Planning the Session
- Plan meetings to be one to 1.5 hours long. Over lunch seems to be a very good time forother to find time to attend.2.
Setting and Refreshments
- Hold sessions in a conference room, or other setting with adequate airflow and lighting. Configure chairs so that all members can see each other. Provide name tags formembers, as well. Provide refreshments, especially box lunches if the session is held over lunch.3.
- It's critical that all members participate as much as possible, yet the session movealong while generating useful information. Because the session is often a one-time occurrence, it's usefulto have a few, short ground rules that sustain participation, yet do so with focus. Consider the followingthree ground rules: a) keep focused, b) maintain momentum and c) get closure on questions.4.
- Consider the following agenda: welcome, review of agenda, review of goal of the meeting,review of ground rules, introductions, questions and answers, wrap up.5.
- Focus groups are usually conducted with 6-10 members who have some similarnature, e.g., similar age group, status in a program, etc. Select members who are likely to beparticipative and reflective. Attempt to select members who don't know each other.6.
Plan to record the session with either an audio or audio-video recorder.
Don't count on yourmemory. If this isn't practical, involve a co-facilitator who is there to take notes.
Facilitating the Session
Major goal of facilitation is collecting useful information to meet goal of meeting.
Introduce yourself and the co-facilitator, if used.
Explain the means to record the session.
Carry out the agenda
- (See "agenda" above).5.
Carefully word each question
before that question is addressed by the group. Allow the group afew minutes for each member to carefully record their answers. Then, facilitate discussion around theanswers to each question, one at a time.6.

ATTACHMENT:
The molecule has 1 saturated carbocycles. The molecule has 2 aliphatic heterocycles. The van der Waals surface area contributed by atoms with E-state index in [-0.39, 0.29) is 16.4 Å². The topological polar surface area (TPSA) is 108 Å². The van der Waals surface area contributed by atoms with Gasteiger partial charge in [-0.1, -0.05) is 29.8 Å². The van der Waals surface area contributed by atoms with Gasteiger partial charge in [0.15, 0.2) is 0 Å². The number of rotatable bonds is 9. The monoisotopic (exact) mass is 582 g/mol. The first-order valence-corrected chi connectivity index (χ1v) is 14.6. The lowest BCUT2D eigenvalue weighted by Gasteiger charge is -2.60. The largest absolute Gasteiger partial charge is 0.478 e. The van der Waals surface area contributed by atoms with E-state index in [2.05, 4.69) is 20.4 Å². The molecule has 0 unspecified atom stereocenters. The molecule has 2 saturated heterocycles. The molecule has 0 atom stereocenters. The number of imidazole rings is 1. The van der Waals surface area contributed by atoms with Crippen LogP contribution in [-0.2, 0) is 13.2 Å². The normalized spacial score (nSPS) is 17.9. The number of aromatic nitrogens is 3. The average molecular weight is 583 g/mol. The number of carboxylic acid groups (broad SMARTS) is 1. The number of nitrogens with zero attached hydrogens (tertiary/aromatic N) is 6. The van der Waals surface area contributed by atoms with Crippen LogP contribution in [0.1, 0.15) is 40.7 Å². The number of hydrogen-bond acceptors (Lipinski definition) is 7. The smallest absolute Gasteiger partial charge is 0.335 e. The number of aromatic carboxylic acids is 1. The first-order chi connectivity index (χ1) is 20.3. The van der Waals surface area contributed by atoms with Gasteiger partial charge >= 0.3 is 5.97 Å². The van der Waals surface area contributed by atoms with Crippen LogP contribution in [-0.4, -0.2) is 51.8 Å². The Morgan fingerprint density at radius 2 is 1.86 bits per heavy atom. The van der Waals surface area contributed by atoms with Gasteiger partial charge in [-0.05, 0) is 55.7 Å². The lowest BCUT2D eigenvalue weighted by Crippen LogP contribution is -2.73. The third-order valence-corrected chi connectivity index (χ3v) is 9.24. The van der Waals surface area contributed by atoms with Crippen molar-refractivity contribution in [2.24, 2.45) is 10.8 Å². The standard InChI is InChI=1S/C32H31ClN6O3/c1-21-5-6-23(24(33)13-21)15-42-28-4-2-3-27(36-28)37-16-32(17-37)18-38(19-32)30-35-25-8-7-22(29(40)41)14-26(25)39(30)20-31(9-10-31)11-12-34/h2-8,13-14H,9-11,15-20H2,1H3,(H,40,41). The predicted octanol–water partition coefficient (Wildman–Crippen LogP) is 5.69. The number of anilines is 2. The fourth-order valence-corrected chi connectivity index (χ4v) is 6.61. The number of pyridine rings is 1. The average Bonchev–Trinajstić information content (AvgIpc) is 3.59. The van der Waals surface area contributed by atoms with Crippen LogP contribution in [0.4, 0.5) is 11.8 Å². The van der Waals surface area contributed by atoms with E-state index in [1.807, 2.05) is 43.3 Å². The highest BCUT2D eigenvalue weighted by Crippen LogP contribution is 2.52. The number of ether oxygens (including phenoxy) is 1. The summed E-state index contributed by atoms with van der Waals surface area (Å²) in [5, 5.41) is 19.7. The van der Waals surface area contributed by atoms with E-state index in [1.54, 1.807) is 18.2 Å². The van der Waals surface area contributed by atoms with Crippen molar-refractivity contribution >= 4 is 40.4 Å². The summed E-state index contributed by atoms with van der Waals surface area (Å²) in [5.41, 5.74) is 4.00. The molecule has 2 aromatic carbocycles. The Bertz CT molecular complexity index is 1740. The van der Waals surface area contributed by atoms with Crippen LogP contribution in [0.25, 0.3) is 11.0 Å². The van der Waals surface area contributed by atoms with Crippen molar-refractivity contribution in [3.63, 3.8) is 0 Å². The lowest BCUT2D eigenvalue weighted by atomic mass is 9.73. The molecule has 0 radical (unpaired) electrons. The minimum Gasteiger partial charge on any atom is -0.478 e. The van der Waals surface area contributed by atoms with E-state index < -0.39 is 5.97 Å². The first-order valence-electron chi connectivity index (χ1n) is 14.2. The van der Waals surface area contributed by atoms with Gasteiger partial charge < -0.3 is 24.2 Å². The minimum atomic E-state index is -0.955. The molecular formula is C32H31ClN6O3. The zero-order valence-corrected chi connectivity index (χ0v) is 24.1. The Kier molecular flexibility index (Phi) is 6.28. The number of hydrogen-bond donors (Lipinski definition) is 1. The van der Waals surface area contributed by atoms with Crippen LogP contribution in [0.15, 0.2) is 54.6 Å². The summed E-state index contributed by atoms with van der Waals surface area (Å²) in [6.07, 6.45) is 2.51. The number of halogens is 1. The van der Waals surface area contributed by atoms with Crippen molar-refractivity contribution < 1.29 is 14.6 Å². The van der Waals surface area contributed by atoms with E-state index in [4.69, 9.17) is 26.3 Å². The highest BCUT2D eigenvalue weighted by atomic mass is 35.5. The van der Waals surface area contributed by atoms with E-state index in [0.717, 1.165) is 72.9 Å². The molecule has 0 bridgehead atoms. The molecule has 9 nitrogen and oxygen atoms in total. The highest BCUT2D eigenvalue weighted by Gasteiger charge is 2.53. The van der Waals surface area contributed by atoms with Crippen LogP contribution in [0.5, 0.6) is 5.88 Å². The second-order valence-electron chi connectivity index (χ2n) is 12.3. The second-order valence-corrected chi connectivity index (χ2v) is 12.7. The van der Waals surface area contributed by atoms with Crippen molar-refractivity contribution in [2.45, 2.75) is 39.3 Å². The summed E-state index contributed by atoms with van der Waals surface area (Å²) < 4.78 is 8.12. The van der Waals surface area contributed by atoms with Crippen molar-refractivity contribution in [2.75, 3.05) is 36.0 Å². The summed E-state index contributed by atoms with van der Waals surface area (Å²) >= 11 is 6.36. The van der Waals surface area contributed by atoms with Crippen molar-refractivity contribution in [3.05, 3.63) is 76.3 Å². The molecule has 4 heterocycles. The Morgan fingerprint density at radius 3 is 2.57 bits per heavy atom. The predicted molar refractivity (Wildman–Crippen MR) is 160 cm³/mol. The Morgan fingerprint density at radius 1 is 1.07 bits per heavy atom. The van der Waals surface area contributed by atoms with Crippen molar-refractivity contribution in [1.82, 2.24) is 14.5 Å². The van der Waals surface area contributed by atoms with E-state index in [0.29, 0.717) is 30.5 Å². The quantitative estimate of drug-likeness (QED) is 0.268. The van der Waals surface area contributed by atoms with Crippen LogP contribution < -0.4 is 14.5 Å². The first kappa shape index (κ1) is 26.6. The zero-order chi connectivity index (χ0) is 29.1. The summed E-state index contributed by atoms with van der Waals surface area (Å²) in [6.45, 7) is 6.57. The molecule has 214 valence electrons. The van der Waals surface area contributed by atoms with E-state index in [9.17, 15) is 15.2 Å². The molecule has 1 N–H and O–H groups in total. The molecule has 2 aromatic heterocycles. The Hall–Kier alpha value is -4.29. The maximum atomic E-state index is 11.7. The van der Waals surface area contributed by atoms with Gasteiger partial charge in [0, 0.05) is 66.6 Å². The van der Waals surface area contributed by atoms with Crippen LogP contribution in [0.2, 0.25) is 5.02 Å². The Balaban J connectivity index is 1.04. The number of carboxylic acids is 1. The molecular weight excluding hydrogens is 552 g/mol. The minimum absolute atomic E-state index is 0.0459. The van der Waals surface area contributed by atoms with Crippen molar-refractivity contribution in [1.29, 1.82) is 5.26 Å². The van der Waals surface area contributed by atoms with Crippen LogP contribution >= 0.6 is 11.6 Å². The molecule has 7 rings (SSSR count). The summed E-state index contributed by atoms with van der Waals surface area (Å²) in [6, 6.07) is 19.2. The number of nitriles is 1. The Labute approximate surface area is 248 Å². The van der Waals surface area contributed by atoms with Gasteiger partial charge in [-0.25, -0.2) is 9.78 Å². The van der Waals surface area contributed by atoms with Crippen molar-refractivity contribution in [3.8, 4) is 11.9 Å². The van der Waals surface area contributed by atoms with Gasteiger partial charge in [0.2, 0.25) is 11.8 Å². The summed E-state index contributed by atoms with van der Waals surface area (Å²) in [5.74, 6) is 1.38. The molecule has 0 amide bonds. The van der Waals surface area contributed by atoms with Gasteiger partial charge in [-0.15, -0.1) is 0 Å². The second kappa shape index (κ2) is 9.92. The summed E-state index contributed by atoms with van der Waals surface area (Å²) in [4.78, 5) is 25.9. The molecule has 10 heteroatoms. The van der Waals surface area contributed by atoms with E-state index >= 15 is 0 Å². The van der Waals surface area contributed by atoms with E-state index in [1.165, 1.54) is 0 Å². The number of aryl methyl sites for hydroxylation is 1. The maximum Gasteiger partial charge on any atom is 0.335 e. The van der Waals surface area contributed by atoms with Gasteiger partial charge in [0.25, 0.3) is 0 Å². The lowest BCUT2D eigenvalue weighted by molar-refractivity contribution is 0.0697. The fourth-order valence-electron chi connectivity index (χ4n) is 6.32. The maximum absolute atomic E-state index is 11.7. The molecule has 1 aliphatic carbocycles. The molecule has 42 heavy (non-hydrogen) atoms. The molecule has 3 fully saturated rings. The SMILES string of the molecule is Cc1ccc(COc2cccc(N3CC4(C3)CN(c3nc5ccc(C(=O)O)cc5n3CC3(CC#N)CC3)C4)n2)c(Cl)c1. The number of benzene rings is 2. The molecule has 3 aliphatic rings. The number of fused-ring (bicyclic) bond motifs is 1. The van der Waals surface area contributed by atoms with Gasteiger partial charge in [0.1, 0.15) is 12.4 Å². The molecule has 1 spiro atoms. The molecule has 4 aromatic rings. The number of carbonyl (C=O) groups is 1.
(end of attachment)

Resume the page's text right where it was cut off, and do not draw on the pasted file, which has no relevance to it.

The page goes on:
After each question is answered, carefully reflect back a summary of what you heard (the note taker may do this).
Ensure even participation.
If one or two people are dominating the meeting, then call on others.Consider using a round- table approach, including going in one direction around the table, giving eachperson a minute to answer the question. If the domination persists, note it to the group and ask for ideasabout how the participation can be increased.8.
Closing the session
- Tell members that they will receive a copy of the report generated from theiranswers, thank them for coming, and adjourn the meeting.
Immediately After Session
Verify if the tape recorder, if used, worked throughout the session.
Make any notes on your written notes
, e.g., to clarify any scratching, ensure pages arenumbered, fill out any notes that don't make senses, eta.3.
Write down any observations made during the session.
For example, where did the sessionoccur and when, what was the nature of participation in the group? Were there any surprises during thesession? Did the tape recorder break?